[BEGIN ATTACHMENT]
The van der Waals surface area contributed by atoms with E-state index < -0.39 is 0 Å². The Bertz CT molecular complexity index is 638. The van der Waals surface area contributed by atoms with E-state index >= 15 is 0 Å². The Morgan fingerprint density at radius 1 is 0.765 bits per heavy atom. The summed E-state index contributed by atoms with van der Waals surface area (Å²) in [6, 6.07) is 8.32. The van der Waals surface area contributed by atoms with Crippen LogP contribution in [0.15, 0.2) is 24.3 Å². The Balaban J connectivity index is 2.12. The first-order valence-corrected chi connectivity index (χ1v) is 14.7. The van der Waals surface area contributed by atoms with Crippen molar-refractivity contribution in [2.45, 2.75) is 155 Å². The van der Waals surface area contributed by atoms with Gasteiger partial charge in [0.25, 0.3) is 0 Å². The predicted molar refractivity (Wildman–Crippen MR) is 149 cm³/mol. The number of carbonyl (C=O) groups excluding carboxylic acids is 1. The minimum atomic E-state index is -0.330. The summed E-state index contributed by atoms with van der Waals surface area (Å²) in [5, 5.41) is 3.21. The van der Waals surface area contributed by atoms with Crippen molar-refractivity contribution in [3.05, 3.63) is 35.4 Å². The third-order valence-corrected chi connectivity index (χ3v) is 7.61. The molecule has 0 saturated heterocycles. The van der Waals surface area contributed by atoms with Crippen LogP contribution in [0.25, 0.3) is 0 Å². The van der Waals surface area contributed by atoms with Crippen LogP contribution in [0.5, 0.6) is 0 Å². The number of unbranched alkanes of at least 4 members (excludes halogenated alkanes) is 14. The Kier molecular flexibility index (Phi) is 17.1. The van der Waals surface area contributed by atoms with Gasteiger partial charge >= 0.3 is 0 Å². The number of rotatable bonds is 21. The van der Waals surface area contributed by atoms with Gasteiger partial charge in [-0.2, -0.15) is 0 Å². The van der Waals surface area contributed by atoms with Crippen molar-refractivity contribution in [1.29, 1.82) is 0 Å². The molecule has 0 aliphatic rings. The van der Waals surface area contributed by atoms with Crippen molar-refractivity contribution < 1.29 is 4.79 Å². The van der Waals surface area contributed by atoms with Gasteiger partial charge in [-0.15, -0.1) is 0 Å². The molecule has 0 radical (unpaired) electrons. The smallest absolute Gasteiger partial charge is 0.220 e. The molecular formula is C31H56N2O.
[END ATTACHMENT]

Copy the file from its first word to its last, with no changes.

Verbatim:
The van der Waals surface area contributed by atoms with E-state index < -0.39 is 0 Å². The Bertz CT molecular complexity index is 638. The van der Waals surface area contributed by atoms with E-state index >= 15 is 0 Å². The Morgan fingerprint density at radius 1 is 0.765 bits per heavy atom. The summed E-state index contributed by atoms with van der Waals surface area (Å²) in [6, 6.07) is 8.32. The van der Waals surface area contributed by atoms with Crippen LogP contribution in [0.15, 0.2) is 24.3 Å². The Balaban J connectivity index is 2.12. The first-order valence-corrected chi connectivity index (χ1v) is 14.7. The van der Waals surface area contributed by atoms with Crippen molar-refractivity contribution in [2.45, 2.75) is 155 Å². The van der Waals surface area contributed by atoms with Gasteiger partial charge in [0.25, 0.3) is 0 Å². The predicted molar refractivity (Wildman–Crippen MR) is 149 cm³/mol. The number of carbonyl (C=O) groups excluding carboxylic acids is 1. The minimum atomic E-state index is -0.330. The summed E-state index contributed by atoms with van der Waals surface area (Å²) in [5, 5.41) is 3.21. The van der Waals surface area contributed by atoms with Crippen molar-refractivity contribution in [3.05, 3.63) is 35.4 Å². The third-order valence-corrected chi connectivity index (χ3v) is 7.61. The molecule has 0 saturated heterocycles. The van der Waals surface area contributed by atoms with Crippen LogP contribution in [0.25, 0.3) is 0 Å². The van der Waals surface area contributed by atoms with Crippen LogP contribution in [0.5, 0.6) is 0 Å². The number of unbranched alkanes of at least 4 members (excludes halogenated alkanes) is 14. The Kier molecular flexibility index (Phi) is 17.1. The van der Waals surface area contributed by atoms with Gasteiger partial charge >= 0.3 is 0 Å². The number of rotatable bonds is 21. The van der Waals surface area contributed by atoms with Gasteiger partial charge in [-0.2, -0.15) is 0 Å². The van der Waals surface area contributed by atoms with Crippen molar-refractivity contribution in [1.29, 1.82) is 0 Å². The molecule has 0 aliphatic rings. The van der Waals surface area contributed by atoms with Crippen molar-refractivity contribution < 1.29 is 4.79 Å². The van der Waals surface area contributed by atoms with Gasteiger partial charge in [-0.15, -0.1) is 0 Å². The molecule has 0 radical (unpaired) electrons. The smallest absolute Gasteiger partial charge is 0.220 e. The molecular formula is C31H56N2O.